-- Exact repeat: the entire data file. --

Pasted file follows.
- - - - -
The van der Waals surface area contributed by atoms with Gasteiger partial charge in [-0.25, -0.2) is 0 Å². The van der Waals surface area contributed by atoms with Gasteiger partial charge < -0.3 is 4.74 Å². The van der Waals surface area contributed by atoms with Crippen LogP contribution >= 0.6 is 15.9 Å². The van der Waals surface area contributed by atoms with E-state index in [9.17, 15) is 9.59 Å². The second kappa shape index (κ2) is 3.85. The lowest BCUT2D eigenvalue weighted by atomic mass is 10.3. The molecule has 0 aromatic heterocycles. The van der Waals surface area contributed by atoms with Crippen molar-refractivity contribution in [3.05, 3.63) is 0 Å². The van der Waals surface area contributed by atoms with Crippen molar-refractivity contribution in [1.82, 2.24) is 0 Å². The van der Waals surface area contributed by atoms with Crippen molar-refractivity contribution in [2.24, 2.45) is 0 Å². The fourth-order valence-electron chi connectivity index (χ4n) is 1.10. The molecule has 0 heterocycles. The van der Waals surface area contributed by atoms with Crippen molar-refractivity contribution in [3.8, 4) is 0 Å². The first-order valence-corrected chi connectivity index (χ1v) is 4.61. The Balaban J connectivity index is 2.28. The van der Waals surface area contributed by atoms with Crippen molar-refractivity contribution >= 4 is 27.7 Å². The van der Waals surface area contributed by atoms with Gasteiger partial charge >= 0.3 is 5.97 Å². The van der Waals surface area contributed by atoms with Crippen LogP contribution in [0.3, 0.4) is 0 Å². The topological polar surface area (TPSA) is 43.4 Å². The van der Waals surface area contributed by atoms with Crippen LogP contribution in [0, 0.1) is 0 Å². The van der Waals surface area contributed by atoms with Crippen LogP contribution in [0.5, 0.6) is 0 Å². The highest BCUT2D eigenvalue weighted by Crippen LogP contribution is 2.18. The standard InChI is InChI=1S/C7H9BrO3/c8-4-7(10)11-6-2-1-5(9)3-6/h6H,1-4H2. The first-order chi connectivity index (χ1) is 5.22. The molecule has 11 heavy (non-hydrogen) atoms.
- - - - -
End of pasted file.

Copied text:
The van der Waals surface area contributed by atoms with Gasteiger partial charge in [-0.25, -0.2) is 0 Å². The van der Waals surface area contributed by atoms with Gasteiger partial charge < -0.3 is 4.74 Å². The van der Waals surface area contributed by atoms with Crippen LogP contribution >= 0.6 is 15.9 Å². The van der Waals surface area contributed by atoms with E-state index in [9.17, 15) is 9.59 Å². The second kappa shape index (κ2) is 3.85. The lowest BCUT2D eigenvalue weighted by atomic mass is 10.3. The molecule has 0 aromatic heterocycles. The van der Waals surface area contributed by atoms with Crippen molar-refractivity contribution in [3.05, 3.63) is 0 Å². The van der Waals surface area contributed by atoms with Crippen molar-refractivity contribution in [1.82, 2.24) is 0 Å². The van der Waals surface area contributed by atoms with Crippen molar-refractivity contribution in [2.24, 2.45) is 0 Å². The fourth-order valence-electron chi connectivity index (χ4n) is 1.10. The molecule has 0 heterocycles. The van der Waals surface area contributed by atoms with Crippen molar-refractivity contribution in [3.8, 4) is 0 Å². The first-order valence-corrected chi connectivity index (χ1v) is 4.61. The Balaban J connectivity index is 2.28. The van der Waals surface area contributed by atoms with Crippen molar-refractivity contribution >= 4 is 27.7 Å². The van der Waals surface area contributed by atoms with Gasteiger partial charge >= 0.3 is 5.97 Å². The van der Waals surface area contributed by atoms with Crippen LogP contribution in [0.3, 0.4) is 0 Å². The topological polar surface area (TPSA) is 43.4 Å². The van der Waals surface area contributed by atoms with Crippen LogP contribution in [0, 0.1) is 0 Å². The van der Waals surface area contributed by atoms with Crippen LogP contribution in [0.5, 0.6) is 0 Å². The highest BCUT2D eigenvalue weighted by Crippen LogP contribution is 2.18. The standard InChI is InChI=1S/C7H9BrO3/c8-4-7(10)11-6-2-1-5(9)3-6/h6H,1-4H2. The first-order chi connectivity index (χ1) is 5.22. The molecule has 11 heavy (non-hydrogen) atoms.